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A Place To Bury Strangers - A Place to Bury Strangers

  by Anthony Strutt

published: 28 / 9 / 2008

A Place To Bury Strangers - A Place to Bury Strangers
Label: Rocket Girl
Format: CD


Atmospheric combination of psychedelia,shoegaze and space rock on debut album from loud New York-based trio A Place to Bury Strangers, which has been reissued frm last year with five extra tracks

The self-titled debut album of A Place to Bury Strangers and my favourite album is being reissued on Rocket Girl with five extra tracks. A Place to Bury Strangers are New York-based, and are so they claim the loudest band in that city. They are Oliver Ackermann, J Space and Jono Mofo, and, based in Brooklyn, were previously called Skywave. 'A Place to Bury Strangers', which was recorded between 2003 and 2007, opens with 'Missing You' which runs at 100 miles an hour. It has waves of guitar feedback, fuzzy bass and rhythmic drums, and a vocal that from Oliver that sounds like the young Jim Reid in the early Jesus and Mary Chain or Jason Pierce in Spacemen 3. 'Don't Think Lover' has more 'Psychocandy' feedback, before it develops the same sort of vibe as My Bloody Valentine during their Creation era. Oliver's vocal here is more audible, and it has for much of it a 1990's indie sound, before returning towards the end to walls of feedback. As it moves towards its finish it sounds a little like the Raveonettes. 'To Fix the Gash in Your Head' again sounds like the Jesus and Mary Chain.'The Falling Sun', while losing none of the previous tracks' loudness is, however, much slower, recalling Slowdive and Chapterhouse. 'Another Step Away' features another haunting Reid-style vocal from Oliver and has a slow build up before becoming furious and fiery. 'Breathe' is more furious still, recalling a moody Black Rebel Motorcycle Club and featuring a slow slurred vocal. 'I Know I'll See You' is completely different, recalling the Cure during their 'Faith' or 'Pornography' era. 'She Dies' is again reminiscent of the Cure, but this time more in the vein of '100 Years'. Oliver's vocal has the same doominess as Ian Curtis from Joy Division and there are layers of Slowdive-type guitars. 'My Weakness' finds A Place to Bury Strangers returning to their rock sound. It has a Black Rebel Motorcycle Club rolling feel but also again the essence of the Jesus and Mary Chain. 'Ocean' ended the original album. It is much more Gothic in sound and is absolutely compelling. The guitar chimes away in the doomy way that the Cure have nailed so well. As it moves to its finish it becomes even louder and more furious before fading to a close. 'Never Going Down', the first of the new album, is very raw and rough, with A Place to Bury Strangers sounding on it like the bastard sons of the Stooges during their 'Raw Power' era. 'Get On' recalls a softer Jesus and Mary Chain, but still has a solid wall of feedback and beefy bass. 'Run Around' is again reminiscent of the Jesus and Mary Chain, this time during their 'Psychocandy' era and is full of throbbing effects, loud and totally blissful. 'Half Awake', while still very dark in tine, has a cinematic post rock sound. 'Sunbeam' ends the album, and is quite slo core, bringing the new version of the album to an elegant and subtle close. A brilliant album.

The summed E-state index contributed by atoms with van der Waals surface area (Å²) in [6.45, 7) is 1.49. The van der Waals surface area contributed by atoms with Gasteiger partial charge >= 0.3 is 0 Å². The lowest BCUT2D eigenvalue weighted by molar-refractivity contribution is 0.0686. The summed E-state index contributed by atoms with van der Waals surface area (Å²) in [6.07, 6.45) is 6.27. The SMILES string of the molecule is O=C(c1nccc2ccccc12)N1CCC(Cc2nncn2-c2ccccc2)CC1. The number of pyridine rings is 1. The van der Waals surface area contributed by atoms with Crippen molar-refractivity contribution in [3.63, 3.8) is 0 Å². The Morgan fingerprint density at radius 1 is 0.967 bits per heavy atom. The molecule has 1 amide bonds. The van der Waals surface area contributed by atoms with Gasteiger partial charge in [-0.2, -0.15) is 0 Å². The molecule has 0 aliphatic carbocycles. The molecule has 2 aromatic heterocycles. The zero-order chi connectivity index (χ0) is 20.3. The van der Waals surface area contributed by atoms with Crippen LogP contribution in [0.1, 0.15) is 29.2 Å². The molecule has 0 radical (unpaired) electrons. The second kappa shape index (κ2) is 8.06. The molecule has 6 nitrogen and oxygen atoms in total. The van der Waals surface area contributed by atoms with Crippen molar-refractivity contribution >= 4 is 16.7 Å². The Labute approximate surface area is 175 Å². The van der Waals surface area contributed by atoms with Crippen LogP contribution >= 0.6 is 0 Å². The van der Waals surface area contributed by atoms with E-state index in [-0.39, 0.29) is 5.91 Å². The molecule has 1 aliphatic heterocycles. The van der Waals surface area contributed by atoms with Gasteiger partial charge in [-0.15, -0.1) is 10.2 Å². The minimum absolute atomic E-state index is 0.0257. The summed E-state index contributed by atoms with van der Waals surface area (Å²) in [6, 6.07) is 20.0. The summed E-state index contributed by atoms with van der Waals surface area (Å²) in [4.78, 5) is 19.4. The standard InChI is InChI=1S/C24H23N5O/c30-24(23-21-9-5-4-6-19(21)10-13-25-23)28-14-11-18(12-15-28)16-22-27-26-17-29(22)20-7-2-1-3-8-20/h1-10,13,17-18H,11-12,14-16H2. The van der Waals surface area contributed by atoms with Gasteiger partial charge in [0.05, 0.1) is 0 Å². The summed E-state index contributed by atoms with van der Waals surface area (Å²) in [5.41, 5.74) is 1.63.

Track Listing:-
1 Missing You
2 Don't Think Lover
3 To Fix The Gash In Your Head
4 The Falling Sun
5 Another Step Away
6 Breathe
7 I Know I'll See You
8 She Dies
9 My Weakness
10 Ocean

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Interview (2009)
A Place To Bury Strangers - Interview
In our second interview with them, Anthony Strutt talks to Oliver Ackermann, the vocalist and guitarist with New York based psychedelic/shoegazing trio A Place to Bury Strangers, about his group's hectic last year and their forthcoming second alabum


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